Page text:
Robo advisors are fine tools for people who understand basic investing concepts and know how to use them. But what about the newbie who needs more hand-holding?

The core banking software provider Fiserv and the fintech startup GoldBean have partnered to provide a digital advisor meant to provide that extra assistance.

GoldBean has an “investing for beginners” platform that was designed to promote financial literacy. By analyzing people’s spending, it creates customized portfolios featuring companies and brands with which end users are already familiar. GoldBean is a graduate of the INV Fintech Accelerator run by Fiserv and Bank Innovation.

“We can take the digital experience from a robo perspective and add a lot of educational components to that,” said Cheryl Nash, president of investment services at Fiserv. “Educational capabilities are so needed now, with baby boomers getting for retirement and millennials just getting into investing.”

Part of the goal here is to help ease the process of wealth management client onboarding.

“If you can make the onboarding, especially for beginner investors, as light touch as possible, you can take them through a different path than what a traditional wealth management client would go though,” said Jane Barratt, GoldBean's CEO.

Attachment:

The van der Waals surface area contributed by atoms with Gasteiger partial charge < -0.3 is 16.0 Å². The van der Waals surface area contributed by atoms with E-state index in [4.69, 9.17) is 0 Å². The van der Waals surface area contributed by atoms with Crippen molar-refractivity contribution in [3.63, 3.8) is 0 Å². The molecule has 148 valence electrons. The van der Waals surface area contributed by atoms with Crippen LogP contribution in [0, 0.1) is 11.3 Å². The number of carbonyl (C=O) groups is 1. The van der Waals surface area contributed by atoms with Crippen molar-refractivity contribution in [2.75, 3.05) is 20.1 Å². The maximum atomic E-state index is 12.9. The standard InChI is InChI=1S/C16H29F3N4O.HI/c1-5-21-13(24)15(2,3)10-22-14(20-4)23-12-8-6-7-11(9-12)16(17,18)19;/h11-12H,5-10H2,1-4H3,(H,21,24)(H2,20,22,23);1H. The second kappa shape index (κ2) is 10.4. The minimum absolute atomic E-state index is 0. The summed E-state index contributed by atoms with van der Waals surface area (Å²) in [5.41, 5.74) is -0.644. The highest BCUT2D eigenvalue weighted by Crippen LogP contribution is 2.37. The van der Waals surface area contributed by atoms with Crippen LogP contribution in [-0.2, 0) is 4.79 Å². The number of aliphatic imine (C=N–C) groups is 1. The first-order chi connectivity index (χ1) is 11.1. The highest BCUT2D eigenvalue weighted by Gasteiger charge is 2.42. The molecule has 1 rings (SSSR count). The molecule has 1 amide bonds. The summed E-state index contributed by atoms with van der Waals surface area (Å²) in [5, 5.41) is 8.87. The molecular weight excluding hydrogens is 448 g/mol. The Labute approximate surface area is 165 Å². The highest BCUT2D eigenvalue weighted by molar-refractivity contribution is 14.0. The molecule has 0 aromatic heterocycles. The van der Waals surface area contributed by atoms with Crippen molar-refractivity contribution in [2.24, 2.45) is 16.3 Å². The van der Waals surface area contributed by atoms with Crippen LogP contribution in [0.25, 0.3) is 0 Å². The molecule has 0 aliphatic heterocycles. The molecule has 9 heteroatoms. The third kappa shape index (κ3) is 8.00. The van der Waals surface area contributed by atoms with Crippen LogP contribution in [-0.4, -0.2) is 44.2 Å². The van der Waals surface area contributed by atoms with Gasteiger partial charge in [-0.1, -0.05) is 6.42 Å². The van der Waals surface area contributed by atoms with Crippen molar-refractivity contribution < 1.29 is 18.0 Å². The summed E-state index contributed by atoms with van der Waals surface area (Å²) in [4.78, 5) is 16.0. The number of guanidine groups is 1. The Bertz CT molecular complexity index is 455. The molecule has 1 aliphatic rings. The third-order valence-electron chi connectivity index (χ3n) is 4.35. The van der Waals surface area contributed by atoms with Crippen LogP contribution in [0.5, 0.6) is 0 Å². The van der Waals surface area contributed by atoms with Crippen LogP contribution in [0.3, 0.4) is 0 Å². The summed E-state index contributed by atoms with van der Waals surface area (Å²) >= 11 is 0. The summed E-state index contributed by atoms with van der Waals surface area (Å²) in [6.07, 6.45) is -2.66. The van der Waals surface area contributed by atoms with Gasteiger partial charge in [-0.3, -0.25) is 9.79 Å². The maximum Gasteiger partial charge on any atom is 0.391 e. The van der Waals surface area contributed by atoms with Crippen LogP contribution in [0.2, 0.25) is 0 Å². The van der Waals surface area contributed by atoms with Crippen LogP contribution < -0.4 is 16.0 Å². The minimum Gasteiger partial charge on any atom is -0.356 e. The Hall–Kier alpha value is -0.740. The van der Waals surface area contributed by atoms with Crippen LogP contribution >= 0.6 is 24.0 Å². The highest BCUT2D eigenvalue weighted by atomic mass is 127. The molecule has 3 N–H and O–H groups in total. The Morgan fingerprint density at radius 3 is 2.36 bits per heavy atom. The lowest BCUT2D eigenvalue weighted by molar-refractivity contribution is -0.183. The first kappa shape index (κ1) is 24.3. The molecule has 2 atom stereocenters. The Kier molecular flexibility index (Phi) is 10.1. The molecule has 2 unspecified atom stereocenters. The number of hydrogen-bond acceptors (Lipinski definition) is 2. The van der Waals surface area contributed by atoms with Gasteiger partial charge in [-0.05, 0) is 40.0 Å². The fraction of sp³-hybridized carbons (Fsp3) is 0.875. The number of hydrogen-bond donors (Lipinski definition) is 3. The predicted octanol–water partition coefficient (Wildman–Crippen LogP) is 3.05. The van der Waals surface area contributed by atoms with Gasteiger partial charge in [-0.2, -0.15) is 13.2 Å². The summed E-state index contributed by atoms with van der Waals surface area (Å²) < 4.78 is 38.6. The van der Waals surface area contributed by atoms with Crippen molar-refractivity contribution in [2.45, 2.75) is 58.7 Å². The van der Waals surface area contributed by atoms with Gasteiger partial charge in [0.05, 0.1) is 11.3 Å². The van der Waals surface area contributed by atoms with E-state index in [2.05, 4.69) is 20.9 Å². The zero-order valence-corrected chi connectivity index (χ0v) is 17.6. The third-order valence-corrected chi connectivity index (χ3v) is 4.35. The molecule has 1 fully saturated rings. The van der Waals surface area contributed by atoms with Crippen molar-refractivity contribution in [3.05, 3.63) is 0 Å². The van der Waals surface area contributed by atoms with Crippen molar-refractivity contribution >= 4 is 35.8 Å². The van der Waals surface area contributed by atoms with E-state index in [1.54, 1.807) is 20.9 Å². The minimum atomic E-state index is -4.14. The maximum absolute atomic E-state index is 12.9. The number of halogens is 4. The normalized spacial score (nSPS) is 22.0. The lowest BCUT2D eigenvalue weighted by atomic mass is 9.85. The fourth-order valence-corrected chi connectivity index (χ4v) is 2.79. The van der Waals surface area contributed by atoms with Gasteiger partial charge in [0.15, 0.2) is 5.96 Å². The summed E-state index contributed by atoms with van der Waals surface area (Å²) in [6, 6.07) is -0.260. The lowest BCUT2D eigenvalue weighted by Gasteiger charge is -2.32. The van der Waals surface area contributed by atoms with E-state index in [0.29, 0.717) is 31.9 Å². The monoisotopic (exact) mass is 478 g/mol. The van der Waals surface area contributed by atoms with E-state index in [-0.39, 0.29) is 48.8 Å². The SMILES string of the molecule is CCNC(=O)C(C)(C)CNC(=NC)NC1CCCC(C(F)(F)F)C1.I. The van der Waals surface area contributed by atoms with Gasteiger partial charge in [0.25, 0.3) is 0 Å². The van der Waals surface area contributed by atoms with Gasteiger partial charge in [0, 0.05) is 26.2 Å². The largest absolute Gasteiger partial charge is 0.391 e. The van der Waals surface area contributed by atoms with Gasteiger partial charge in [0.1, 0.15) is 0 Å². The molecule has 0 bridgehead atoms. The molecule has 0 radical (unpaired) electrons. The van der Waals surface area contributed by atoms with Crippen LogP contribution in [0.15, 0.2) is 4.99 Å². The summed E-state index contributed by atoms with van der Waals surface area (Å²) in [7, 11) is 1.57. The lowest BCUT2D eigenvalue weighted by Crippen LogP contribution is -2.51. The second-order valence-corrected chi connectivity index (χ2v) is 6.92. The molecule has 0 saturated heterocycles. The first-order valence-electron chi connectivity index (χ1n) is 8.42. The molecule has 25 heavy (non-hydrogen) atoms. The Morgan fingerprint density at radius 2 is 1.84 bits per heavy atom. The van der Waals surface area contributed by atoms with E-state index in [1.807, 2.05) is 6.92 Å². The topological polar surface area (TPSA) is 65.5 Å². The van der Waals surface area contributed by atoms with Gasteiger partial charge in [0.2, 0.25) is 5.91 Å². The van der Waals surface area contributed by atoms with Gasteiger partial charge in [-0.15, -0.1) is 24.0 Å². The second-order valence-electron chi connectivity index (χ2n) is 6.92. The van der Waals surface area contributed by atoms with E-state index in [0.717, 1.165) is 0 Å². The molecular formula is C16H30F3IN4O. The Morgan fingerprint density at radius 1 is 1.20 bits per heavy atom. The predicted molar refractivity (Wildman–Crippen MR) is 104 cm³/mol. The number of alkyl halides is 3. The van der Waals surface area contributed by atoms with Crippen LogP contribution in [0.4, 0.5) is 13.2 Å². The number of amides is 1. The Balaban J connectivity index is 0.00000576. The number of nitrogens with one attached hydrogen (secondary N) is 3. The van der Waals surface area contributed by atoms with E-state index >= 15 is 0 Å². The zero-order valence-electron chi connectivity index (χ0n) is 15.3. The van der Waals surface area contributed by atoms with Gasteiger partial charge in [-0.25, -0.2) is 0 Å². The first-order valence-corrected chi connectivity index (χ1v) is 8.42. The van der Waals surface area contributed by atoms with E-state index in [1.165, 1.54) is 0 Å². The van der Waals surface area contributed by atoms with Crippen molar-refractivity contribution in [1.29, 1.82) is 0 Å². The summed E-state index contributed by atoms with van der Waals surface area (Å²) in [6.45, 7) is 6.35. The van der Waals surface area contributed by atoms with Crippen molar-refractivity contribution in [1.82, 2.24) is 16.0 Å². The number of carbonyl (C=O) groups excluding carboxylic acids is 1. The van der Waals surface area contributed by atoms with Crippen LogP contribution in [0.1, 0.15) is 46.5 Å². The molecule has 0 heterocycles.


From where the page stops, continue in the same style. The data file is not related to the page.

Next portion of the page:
Some people don’t know what investing terms such as balanced portfolio mean, Barratt said.

“If you grew up in a financially healthy household you know, but if words like portfolio and risk and balance are unfamiliar to you, they can take you off course,” she said. “Having that onboarding perspective that’s education first and advice along the way and then leading to more advisory engagement is the way we’ve built our business and where we think there’s a huge opportunity.”

GoldBean provides a library of educational articles about investing, a two-week investing boot camp that pushes materials out to customers, and personalized learning tracks that tailor the content to the user’s life stage.

Fiserv hopes that by integrating GoldBean education and advice into its Unified Wealth Platform, some of these investors will eventually interact with the human wealth managers who use Fiserv’s platform, for instance when they need to talk about a life change.

Nash said she believes this type of hybrid model, where digital advice and human expertise coexist, is where the industry is going versus stand-alone platforms.